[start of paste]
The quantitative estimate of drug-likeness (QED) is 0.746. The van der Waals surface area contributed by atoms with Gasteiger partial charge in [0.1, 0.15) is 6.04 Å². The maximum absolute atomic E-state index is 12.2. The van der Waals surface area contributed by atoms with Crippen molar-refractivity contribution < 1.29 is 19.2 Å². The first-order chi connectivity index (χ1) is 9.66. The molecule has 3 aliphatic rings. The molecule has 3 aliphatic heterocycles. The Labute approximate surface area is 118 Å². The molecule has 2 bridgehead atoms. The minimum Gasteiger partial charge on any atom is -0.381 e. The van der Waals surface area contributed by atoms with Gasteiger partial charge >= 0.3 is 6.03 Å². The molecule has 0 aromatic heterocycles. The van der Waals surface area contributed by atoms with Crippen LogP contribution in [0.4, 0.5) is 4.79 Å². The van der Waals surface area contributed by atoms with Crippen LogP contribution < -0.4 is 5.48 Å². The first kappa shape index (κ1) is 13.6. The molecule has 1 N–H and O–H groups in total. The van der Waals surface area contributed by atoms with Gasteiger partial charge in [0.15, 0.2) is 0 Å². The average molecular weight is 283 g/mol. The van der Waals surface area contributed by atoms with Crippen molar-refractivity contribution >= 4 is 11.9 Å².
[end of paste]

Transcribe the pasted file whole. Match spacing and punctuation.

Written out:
The quantitative estimate of drug-likeness (QED) is 0.746. The van der Waals surface area contributed by atoms with Gasteiger partial charge in [0.1, 0.15) is 6.04 Å². The maximum absolute atomic E-state index is 12.2. The van der Waals surface area contributed by atoms with Crippen molar-refractivity contribution < 1.29 is 19.2 Å². The first-order chi connectivity index (χ1) is 9.66. The molecule has 3 aliphatic rings. The molecule has 3 aliphatic heterocycles. The Labute approximate surface area is 118 Å². The molecule has 2 bridgehead atoms. The minimum Gasteiger partial charge on any atom is -0.381 e. The van der Waals surface area contributed by atoms with Gasteiger partial charge >= 0.3 is 6.03 Å². The molecule has 0 aromatic heterocycles. The van der Waals surface area contributed by atoms with Crippen LogP contribution in [0.4, 0.5) is 4.79 Å². The van der Waals surface area contributed by atoms with Crippen LogP contribution < -0.4 is 5.48 Å². The first kappa shape index (κ1) is 13.6. The molecule has 1 N–H and O–H groups in total. The van der Waals surface area contributed by atoms with Gasteiger partial charge in [0.15, 0.2) is 0 Å². The average molecular weight is 283 g/mol. The van der Waals surface area contributed by atoms with Crippen molar-refractivity contribution >= 4 is 11.9 Å².